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Tuesday, November 22, 2011

"Emotionally, who are we all?"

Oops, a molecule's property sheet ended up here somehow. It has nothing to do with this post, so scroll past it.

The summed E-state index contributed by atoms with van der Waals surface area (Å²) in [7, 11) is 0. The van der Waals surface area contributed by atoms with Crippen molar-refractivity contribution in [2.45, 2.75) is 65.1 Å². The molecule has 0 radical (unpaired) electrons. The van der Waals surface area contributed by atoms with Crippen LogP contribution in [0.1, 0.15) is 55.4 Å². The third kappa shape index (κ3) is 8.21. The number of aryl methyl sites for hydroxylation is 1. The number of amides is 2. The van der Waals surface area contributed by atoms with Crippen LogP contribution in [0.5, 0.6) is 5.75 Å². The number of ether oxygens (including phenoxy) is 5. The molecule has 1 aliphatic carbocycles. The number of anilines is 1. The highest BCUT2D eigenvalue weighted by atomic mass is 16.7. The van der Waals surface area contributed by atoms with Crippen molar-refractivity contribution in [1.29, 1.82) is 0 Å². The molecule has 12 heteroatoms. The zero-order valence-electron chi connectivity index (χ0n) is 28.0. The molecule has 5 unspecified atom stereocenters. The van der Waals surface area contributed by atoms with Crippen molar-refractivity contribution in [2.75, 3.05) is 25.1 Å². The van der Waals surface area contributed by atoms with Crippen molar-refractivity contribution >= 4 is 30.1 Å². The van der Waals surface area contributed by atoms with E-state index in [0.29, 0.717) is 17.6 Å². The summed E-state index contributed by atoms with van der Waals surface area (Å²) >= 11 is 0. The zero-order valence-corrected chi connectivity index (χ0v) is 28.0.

Today was a day I questioned my parenting on how to handle a situation with one of our children. I'm not going to get into detail for privacy reasons. Although after the situation I starting thinking about the time when my husband and I was so excited to meet our new child. It was an older adoption but we were excited because our waiting was finally over. We had a years wait after the match. It took months of pre-placement visits before placement. It took several months for an exception from the band. For us, adopting older children was just as exciting as having a baby. Looking at their pictures, the color of their eyes, how BIG their feet were, we were just so thrilled to have new children. At the beginning of our adoption journey we had this hope that if we provided a good stable loving home, we could have these wonderful changed children. Attachment Disorders? "They would attach" is what I thought. From the moment we met our new children, it was rough. Their behaviors were different but they were beautiful anyway. Something about adoption is, when you know they're your children, you look beyond their faults. There is this glimmer of hope for bigger and better future possibilities. All we want is what's best. Birth or adopted children, they're all the same. It's not always an adoptive child that disappoints. The difference is an adopted child wants at some point to know their birth family. Good, bad or indifferent it will happen eventually if openness isn't already established. With some of our children I always thought they would never know their birth family because of the reported history of neglect and addictions. It was my job as their Mother to protect them from their past and possible future influences. Strangely enough I smile writing this because there comes a time in life where we can't protect our children from anything. Ultimately my role as their protective Mother switches to letting them learn, experience for themselves. I've been learning something too.......we've had two teenagers seek out their birth family on different occasions. While they've done this, they aren't so nice anymore. As some are aware our oldest son is now home after two years of "soul searching" who he is. It wasn't pleasant. What I've learned is some of the birth family that I thought I'd never communicate with, I have and regardless of the past or what could still remain in the future - we all have the same thing in common. Our children. They counted their toes too. Our circumstances are different. I've learned that adoptive parents aren't valued as "real parents" with most birth families because of their losses. I've found that there's still confusion that their children are still in foster care. I'm finding with proper healthy communication with some birth family that these grey areas are finally being understood. I, the adoptive Mother didn't steal your child. I'm not a horrible person manipulating your child's feelings towards you. I'm simply a Mother loving those little toes you once counted. A mother that when laid eyes on your child, that waited more then nine months, made enormous sacrifices and unconditionally welcomed your child from age nine, age eleven and on..... only had one thought - was to love but not perfectly. Some of the clashes we've experienced with birth family is understandable, meaning I completely understand the feelings around their loss due to the circumstances. I've been thinking - (because I do that) I wouldn't change anything. In fact, I'm grateful for connecting with some of our children's birth family, (birth family I thought we wouldn't) because there is some we have different forms of openness with. I'm also at peace (in my heart) with our two teens that have been actively searching and connecting with their family. I truly believe that my decision to parent acknowledging our children's needs to face their unknowns with their birth family is the right choice. It's taken me seven years of being afraid to feeling comfortable knowing that whatever the outcome may be, it had to be done. Eventually however our children choose to venture, if it's done respectfully or completely with a 360 of behaviors and lies, emotionally we all need to find ourselves in this world and where we came from. Our children with attachment disorders are at risk but I will never allow myself to loose hope that we're the ones they've finally attached too. The same hope we had during our placements; to make a difference and to simply love a child.

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